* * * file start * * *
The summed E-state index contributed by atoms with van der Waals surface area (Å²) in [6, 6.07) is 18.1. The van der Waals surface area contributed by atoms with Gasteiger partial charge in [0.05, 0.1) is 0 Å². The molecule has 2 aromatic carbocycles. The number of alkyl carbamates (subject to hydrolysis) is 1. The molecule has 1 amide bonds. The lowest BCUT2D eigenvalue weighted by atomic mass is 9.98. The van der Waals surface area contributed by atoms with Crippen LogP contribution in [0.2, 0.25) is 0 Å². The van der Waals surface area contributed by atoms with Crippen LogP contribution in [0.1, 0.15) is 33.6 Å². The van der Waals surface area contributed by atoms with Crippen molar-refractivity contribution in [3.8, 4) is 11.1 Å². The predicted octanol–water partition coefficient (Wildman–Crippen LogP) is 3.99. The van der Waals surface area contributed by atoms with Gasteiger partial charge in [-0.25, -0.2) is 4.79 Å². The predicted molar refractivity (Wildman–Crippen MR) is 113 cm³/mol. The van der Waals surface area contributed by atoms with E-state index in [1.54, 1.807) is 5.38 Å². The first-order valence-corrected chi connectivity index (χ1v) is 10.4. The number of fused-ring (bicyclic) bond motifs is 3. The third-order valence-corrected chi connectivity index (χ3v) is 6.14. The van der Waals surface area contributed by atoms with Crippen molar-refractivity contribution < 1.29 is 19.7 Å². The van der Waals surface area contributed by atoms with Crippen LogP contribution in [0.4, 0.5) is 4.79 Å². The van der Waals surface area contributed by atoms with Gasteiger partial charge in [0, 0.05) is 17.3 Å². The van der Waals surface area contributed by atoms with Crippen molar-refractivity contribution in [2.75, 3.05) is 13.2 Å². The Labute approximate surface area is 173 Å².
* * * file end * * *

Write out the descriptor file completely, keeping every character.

The summed E-state index contributed by atoms with van der Waals surface area (Å²) in [6, 6.07) is 18.1. The van der Waals surface area contributed by atoms with Gasteiger partial charge in [0.05, 0.1) is 0 Å². The molecule has 2 aromatic carbocycles. The number of alkyl carbamates (subject to hydrolysis) is 1. The molecule has 1 amide bonds. The lowest BCUT2D eigenvalue weighted by atomic mass is 9.98. The van der Waals surface area contributed by atoms with Crippen LogP contribution in [0.2, 0.25) is 0 Å². The van der Waals surface area contributed by atoms with Crippen LogP contribution in [0.1, 0.15) is 33.6 Å². The van der Waals surface area contributed by atoms with Crippen molar-refractivity contribution in [3.8, 4) is 11.1 Å². The predicted octanol–water partition coefficient (Wildman–Crippen LogP) is 3.99. The van der Waals surface area contributed by atoms with Gasteiger partial charge in [-0.25, -0.2) is 4.79 Å². The predicted molar refractivity (Wildman–Crippen MR) is 113 cm³/mol. The van der Waals surface area contributed by atoms with E-state index in [1.54, 1.807) is 5.38 Å². The first-order valence-corrected chi connectivity index (χ1v) is 10.4. The number of fused-ring (bicyclic) bond motifs is 3. The third-order valence-corrected chi connectivity index (χ3v) is 6.14. The van der Waals surface area contributed by atoms with Crippen molar-refractivity contribution < 1.29 is 19.7 Å². The van der Waals surface area contributed by atoms with Crippen LogP contribution in [0.4, 0.5) is 4.79 Å². The van der Waals surface area contributed by atoms with Gasteiger partial charge in [0, 0.05) is 17.3 Å². The van der Waals surface area contributed by atoms with Crippen molar-refractivity contribution in [2.75, 3.05) is 13.2 Å². The Labute approximate surface area is 173 Å².